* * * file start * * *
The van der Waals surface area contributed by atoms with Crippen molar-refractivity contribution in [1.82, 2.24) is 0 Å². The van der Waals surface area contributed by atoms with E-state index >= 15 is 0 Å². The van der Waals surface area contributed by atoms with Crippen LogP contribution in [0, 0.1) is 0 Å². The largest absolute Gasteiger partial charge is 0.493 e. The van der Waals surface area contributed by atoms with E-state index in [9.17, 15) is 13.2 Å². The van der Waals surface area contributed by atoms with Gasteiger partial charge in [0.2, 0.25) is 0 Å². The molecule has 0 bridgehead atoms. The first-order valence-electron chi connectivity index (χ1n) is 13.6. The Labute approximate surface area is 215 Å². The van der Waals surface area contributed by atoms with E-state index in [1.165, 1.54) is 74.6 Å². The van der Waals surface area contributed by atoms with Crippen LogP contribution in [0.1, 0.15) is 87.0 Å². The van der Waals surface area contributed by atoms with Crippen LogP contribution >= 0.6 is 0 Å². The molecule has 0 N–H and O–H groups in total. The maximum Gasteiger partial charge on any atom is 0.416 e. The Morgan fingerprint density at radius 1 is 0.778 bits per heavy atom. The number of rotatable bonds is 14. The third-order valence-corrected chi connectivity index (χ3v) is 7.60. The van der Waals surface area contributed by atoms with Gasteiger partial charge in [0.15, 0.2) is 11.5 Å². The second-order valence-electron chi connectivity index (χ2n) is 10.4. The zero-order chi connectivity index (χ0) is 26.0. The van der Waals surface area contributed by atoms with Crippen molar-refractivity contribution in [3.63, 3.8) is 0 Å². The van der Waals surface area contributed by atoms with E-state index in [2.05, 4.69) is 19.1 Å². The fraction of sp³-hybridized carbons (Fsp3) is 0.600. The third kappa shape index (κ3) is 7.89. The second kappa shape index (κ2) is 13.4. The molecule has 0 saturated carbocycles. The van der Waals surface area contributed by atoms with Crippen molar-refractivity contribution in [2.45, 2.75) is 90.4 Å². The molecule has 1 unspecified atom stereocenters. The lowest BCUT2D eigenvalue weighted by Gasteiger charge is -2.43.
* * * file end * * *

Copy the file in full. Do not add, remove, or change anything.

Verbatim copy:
The van der Waals surface area contributed by atoms with Crippen molar-refractivity contribution in [1.82, 2.24) is 0 Å². The van der Waals surface area contributed by atoms with E-state index >= 15 is 0 Å². The van der Waals surface area contributed by atoms with Crippen LogP contribution in [0, 0.1) is 0 Å². The largest absolute Gasteiger partial charge is 0.493 e. The van der Waals surface area contributed by atoms with E-state index in [9.17, 15) is 13.2 Å². The van der Waals surface area contributed by atoms with Gasteiger partial charge in [0.2, 0.25) is 0 Å². The molecule has 0 bridgehead atoms. The first-order valence-electron chi connectivity index (χ1n) is 13.6. The Labute approximate surface area is 215 Å². The van der Waals surface area contributed by atoms with E-state index in [1.165, 1.54) is 74.6 Å². The van der Waals surface area contributed by atoms with Crippen LogP contribution in [0.1, 0.15) is 87.0 Å². The van der Waals surface area contributed by atoms with Crippen LogP contribution >= 0.6 is 0 Å². The molecule has 0 N–H and O–H groups in total. The maximum Gasteiger partial charge on any atom is 0.416 e. The Morgan fingerprint density at radius 1 is 0.778 bits per heavy atom. The number of rotatable bonds is 14. The third-order valence-corrected chi connectivity index (χ3v) is 7.60. The van der Waals surface area contributed by atoms with Gasteiger partial charge in [0.15, 0.2) is 11.5 Å². The second-order valence-electron chi connectivity index (χ2n) is 10.4. The zero-order chi connectivity index (χ0) is 26.0. The van der Waals surface area contributed by atoms with Crippen molar-refractivity contribution in [3.63, 3.8) is 0 Å². The van der Waals surface area contributed by atoms with E-state index in [2.05, 4.69) is 19.1 Å². The fraction of sp³-hybridized carbons (Fsp3) is 0.600. The third kappa shape index (κ3) is 7.89. The second kappa shape index (κ2) is 13.4. The molecule has 0 saturated carbocycles. The van der Waals surface area contributed by atoms with Crippen molar-refractivity contribution in [2.45, 2.75) is 90.4 Å². The molecule has 1 unspecified atom stereocenters. The lowest BCUT2D eigenvalue weighted by Gasteiger charge is -2.43.